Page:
On this trip Cameron heads to Africa with singer Justin Timberlake, actor Jimmy Fallon, and rapper Talib Kweli. They lift off to their first destination in a hot-air balloon. Destination: Tanzania. Tanzania's main attraction is the Serengeti. It's...... Read Full Episode Summary »
On this trip Cameron heads to Africa with singer Justin Timberlake, actor Jimmy Fallon, and rapper Talib Kweli. They lift off to their first destination in a hot-air balloon. Destination: Tanzania. Tanzania's main attraction is the Serengeti. It's a vast plain with a fragile ecosystem that is home to some of the world's most exotic wildlife.
Their guide, zoologist Markus Borner (of the Frankfurt Zoological Society), and driver meet them. Cameron is in awe of the flat-top African trees that are commonly seen in movies about Africa. While riding in the range rover past hippos, Cameron checks out the zebras with her binoculars. The celebrities wonder what they'd be doing right now if at home. Justin replies, "I'd probably be home being chased by paparazzi." With that thought, they are more than thrilled to be far away in Africa.
It's off to Sunset Rock. Markus says the Serengeti is the place where we all come from. Its preservation is important because it's one of the last truly untouched ecosystems in the world, where you can witness nature as it has existed for thousands of years. Agricultural development in the Serengeti would disrupt vital migration and grazing areas.
The next morning, Jimmy awakens and thanks the lions for not eating him overnight. Their Masai driver takes them to a Masai village with permission from the tribe's elder. Before they get to the village, a swarm of flies welcomes them.
The Masai way of life has remained unchanged for six hundred years. They raise cattle and sheep for survival. The older Masai men make decisions for the tribe. The women take care of the children and livestock. The young men, known as the Masai Moran, care for the Masai border. Many of the Masai have never seen a video camera so they're excited to see their images in Cameron's camcorder. Talib tells the Masai that he feels a connection as an African-American visiting Africa. The whole experience of visiting the Masai is unforgettable for everyone.
Next, they head out to collar a lion. The lion wears a collar with a radio signal so that her movements can be studied and tracked. The collar and battery need to be replaced. Once the lion is tranquilized, she cannot move but she's still able to hear and see. The veterinarian puts a cloth over the lion's head so that she can't see what's happening.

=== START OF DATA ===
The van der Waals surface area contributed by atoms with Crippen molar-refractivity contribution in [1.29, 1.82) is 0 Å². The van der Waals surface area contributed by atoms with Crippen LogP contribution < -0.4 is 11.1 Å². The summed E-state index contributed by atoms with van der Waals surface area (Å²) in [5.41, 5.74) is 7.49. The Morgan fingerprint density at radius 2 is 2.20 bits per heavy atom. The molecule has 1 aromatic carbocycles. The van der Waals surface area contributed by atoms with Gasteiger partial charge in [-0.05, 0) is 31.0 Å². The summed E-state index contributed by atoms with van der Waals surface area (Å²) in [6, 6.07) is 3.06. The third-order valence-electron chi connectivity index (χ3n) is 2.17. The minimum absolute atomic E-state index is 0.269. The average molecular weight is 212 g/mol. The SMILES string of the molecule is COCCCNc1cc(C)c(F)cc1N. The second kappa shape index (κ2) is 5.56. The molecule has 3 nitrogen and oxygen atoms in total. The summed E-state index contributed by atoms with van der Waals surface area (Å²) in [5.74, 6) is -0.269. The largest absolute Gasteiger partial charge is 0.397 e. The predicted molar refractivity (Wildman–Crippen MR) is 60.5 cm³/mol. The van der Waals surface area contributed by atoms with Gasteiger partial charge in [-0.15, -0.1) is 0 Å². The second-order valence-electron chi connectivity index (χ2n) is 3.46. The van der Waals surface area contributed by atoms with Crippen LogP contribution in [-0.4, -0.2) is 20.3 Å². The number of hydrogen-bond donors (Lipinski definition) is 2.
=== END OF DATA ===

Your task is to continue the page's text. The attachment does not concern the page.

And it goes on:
Once on the site, Cameron carefully removes the dart from the lion. Talib jokes that with the lion tranquilized on the ground, all the zebras feel safe: "They're just chillin'." The veterinarian removes the collar and takes a blood sample. With Cameron and Justin kneeling by and caressing the lion, the group helps measure the lion to update her information chart. A dental mold is taken of the lion's teeth and water is poured on her to keep her cool and comfortable. When the lion purrs, Cameron says, "This is a salon break for her." With her new collar attached, the group moves her into the shade where she wakes up after the group is at a safe distance.
The next adventure is a safari tour of the animals in the Serengeti. Cameron and friends look in awe at groups of animals running, climbing, sleeping and grazing. After watching the monkeys, an elephant crosses the road! This really excites everyone. Elephants help preserve the Serengeti's ecosystem by knocking down trees and eating large amounts of vegetation. Its manure provides nutrients for the soil, which in turn helps grazing lands for all of the animals. "Nothing goes to waste in nature," Cameron notes.
The Serengeti National Park has the largest concentration of migratory animals in the world, including over 200,000 zebras. The day comes to an end for Cameron's group and nearby cubs resting by their mothers in the grass. "They're all going to be around us while we sleep," Cameron says.
It's up, up and away in another hot-air balloon to the middle of an untouched area of the Serengeti. Tanzania has put aside over a quarter of its land area for conservation. After landing, they celebrate with wine and do a toast in Swahili.
Next, they jump in the truck and head with Markus to the place historians think may be where man discovered music. At the large, grey rock with craters, Justin makes a rhythm by tapping smaller rocks in the holes on the large rock. This creates a hollow, melodic percussion sound. It's time to jam! Justin plays an acoustic guitar, Jimmy and Talib sing vocals and Cameron plays...the rock. Later Jimmy plays the guitar and makes up a song that makes everyone laugh. Cameron plays Toto's "Africa" song on her portable mp3 player with speakers. They get a kick singing the song called "Africa" in Africa.
After having a blast, Cameron thanks Markus for an amazing, life-changing experience that put everything into perspective.
Wanna learn more about Tanzania? Check out these links below:
The Frankfurt Zoological Society is dedicated to the conservation of Serengeti National Park, providing a range of services, including tracking the number and health of the park's wild animals. Learn more about their commitment to Serengeti National Park.
The United Nations Educational, Scientific and Cultural Organization (UNESCO) protects and preserves the Serengeti for its cultural and natural heritage. Read more about UNESCO's commitment to preservation.